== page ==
Orianna DeMasi, UC Berkeley. “Developing a Dialog System to Augment SMS Helpline Counselor Training”

Position:  PhD Candidate

Current Institution:  University of California, Berkeley

Abstract:  Developing a Dialog System to Augment SMS Helpline Counselor Training

The rise of smartphone usage has changed communication patterns and paralleled an increase in individuals reporting feeling lonely and disconnected, especially among young adults. As a result, crisis helplines are expanding their text services to keep pace with new communication trends during a time of growing need. However, tools for training helpline counselors provide insufficient practice and remain time consuming. I am working in partnership with a crisis helpline to build a dialog system that can be used to train crisis helpline counselors on how to intervene and de-escalate crises. This tool is designed as an interactive, automated tutoring agent that will simulate a person in crisis over text and allow counselors to practice intervening while receiving feedback on the particular approaches they choose to take. I will discuss the unique opportunities and structure within the problem setting and my work on the various associated challenges. Challenges include collecting appropriate data, developing a meaningful baseline system, comparing response selection with generation, and designing approaches to evaluate input quality and guide users towards improvement. Many of these challenges are frequently encountered with language systems, so I will discuss how the domain poses a novel opportunity to mitigate some of them. Such a system could help novice counselors learn, practice, and build confidence with crisis intervention strategies in a low pressure environment that puts no individual in danger. As a result, such a system will hopefully help crisis centers meet the rising demand for their services.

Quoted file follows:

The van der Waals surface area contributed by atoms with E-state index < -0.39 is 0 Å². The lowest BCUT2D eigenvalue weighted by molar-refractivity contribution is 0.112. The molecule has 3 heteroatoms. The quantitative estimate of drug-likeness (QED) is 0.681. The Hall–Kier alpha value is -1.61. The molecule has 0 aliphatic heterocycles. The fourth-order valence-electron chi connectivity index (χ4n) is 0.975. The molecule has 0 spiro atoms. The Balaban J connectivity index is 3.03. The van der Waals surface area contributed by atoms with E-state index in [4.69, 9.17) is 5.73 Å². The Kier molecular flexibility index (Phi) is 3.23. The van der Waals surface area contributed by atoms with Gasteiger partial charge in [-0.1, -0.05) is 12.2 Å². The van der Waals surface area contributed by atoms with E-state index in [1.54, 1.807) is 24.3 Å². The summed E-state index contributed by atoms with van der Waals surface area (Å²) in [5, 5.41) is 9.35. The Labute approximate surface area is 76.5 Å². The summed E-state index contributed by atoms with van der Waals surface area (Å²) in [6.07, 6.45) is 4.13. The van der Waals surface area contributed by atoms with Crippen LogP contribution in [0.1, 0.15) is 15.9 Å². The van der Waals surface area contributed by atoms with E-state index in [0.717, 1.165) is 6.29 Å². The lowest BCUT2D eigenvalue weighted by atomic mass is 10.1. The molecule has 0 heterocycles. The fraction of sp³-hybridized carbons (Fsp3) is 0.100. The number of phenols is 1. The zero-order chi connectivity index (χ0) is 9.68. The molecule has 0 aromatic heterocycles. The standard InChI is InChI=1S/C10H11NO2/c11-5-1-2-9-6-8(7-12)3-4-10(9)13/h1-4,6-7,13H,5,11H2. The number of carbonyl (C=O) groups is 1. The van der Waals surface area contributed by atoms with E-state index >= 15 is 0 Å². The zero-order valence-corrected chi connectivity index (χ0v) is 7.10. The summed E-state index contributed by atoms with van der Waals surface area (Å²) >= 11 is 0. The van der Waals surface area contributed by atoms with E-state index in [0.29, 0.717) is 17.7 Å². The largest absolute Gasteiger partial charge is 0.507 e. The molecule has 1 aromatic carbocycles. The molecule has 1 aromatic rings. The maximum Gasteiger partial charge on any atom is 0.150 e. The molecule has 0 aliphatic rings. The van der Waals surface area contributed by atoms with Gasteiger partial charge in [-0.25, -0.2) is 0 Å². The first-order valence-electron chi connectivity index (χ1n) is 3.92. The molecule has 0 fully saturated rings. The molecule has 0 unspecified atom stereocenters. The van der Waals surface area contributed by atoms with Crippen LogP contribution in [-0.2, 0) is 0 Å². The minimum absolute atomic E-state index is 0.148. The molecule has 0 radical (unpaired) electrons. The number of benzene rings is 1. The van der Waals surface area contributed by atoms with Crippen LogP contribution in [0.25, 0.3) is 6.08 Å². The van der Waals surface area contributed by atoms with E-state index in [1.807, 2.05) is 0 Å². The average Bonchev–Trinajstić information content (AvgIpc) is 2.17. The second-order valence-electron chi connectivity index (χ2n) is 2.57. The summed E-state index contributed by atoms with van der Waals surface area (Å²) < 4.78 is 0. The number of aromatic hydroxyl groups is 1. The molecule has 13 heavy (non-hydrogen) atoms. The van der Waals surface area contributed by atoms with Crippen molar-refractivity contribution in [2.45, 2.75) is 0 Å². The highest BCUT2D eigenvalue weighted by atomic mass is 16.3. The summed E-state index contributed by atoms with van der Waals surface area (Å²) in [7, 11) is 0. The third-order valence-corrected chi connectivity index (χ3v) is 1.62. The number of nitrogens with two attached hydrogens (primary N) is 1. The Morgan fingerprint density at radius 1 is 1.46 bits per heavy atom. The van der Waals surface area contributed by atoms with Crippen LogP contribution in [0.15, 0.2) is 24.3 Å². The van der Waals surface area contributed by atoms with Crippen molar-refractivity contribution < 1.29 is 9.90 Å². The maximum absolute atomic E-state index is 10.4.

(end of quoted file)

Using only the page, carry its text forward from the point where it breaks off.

Orianna is a PhD candidate in Computer Science at the University of California Berkeley and a Data Science Fellow at the Berkeley Institute of Data Science. Her work focuses on applications of machine learning to improve mental health wellbeing and care delivery. Her work experience includes Lawrence Berkeley National Lab and Twitter. Previously she held an ARCS Fellowship and received a bachelor’s degree at McGill University. Her work has won awards through the Big Ideas competition CITRIS Mobile App Challenge and CITRIS Tech for Social Good program. She has worked to make STEM more accessible by mentoring 12 undergraduate research projects serving as co-president of Women in Computer Science and Electrical Engineering at Berkeley and working as a teaching assistant for the Fung Fellowship for Wellness and Innovation which focuses on designing tech solutions to address public health challenges.